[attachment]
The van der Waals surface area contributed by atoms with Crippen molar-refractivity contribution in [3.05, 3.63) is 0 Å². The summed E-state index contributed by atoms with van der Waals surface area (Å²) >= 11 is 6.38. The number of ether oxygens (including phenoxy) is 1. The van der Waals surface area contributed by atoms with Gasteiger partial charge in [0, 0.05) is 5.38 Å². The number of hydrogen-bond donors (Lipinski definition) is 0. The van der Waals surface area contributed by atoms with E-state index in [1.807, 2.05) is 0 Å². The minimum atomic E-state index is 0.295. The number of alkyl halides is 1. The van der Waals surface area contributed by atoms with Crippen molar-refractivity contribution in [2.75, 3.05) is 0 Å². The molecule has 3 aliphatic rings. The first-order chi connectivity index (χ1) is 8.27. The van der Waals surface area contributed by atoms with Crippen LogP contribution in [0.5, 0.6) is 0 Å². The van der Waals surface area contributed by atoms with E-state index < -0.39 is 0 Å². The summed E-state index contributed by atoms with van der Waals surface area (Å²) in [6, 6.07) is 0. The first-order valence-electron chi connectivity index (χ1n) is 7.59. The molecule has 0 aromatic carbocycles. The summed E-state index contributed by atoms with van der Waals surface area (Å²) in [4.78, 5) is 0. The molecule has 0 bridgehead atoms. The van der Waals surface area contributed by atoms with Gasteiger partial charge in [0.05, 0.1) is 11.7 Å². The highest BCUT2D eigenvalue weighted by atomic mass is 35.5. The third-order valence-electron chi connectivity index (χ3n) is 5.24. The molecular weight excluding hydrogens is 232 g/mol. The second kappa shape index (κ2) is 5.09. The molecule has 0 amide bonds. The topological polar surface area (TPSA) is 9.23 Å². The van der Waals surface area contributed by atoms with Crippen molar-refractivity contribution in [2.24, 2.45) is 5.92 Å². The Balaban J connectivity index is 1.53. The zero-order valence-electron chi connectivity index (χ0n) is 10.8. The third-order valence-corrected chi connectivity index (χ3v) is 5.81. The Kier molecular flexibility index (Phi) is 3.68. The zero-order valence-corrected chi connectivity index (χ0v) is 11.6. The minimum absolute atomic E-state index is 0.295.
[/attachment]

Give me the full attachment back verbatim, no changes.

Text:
The van der Waals surface area contributed by atoms with Crippen molar-refractivity contribution in [3.05, 3.63) is 0 Å². The summed E-state index contributed by atoms with van der Waals surface area (Å²) >= 11 is 6.38. The number of ether oxygens (including phenoxy) is 1. The van der Waals surface area contributed by atoms with Gasteiger partial charge in [0, 0.05) is 5.38 Å². The number of hydrogen-bond donors (Lipinski definition) is 0. The van der Waals surface area contributed by atoms with E-state index in [1.807, 2.05) is 0 Å². The minimum atomic E-state index is 0.295. The number of alkyl halides is 1. The van der Waals surface area contributed by atoms with Crippen molar-refractivity contribution in [2.75, 3.05) is 0 Å². The molecule has 3 aliphatic rings. The first-order chi connectivity index (χ1) is 8.27. The van der Waals surface area contributed by atoms with Crippen LogP contribution in [0.5, 0.6) is 0 Å². The van der Waals surface area contributed by atoms with E-state index < -0.39 is 0 Å². The summed E-state index contributed by atoms with van der Waals surface area (Å²) in [6, 6.07) is 0. The first-order valence-electron chi connectivity index (χ1n) is 7.59. The molecule has 0 aromatic carbocycles. The summed E-state index contributed by atoms with van der Waals surface area (Å²) in [4.78, 5) is 0. The molecule has 0 bridgehead atoms. The van der Waals surface area contributed by atoms with Gasteiger partial charge in [0.05, 0.1) is 11.7 Å². The highest BCUT2D eigenvalue weighted by atomic mass is 35.5. The third-order valence-electron chi connectivity index (χ3n) is 5.24. The molecular weight excluding hydrogens is 232 g/mol. The second kappa shape index (κ2) is 5.09. The molecule has 0 amide bonds. The topological polar surface area (TPSA) is 9.23 Å². The van der Waals surface area contributed by atoms with Crippen molar-refractivity contribution in [2.24, 2.45) is 5.92 Å². The Balaban J connectivity index is 1.53. The zero-order valence-electron chi connectivity index (χ0n) is 10.8. The third-order valence-corrected chi connectivity index (χ3v) is 5.81. The Kier molecular flexibility index (Phi) is 3.68. The zero-order valence-corrected chi connectivity index (χ0v) is 11.6. The minimum absolute atomic E-state index is 0.295.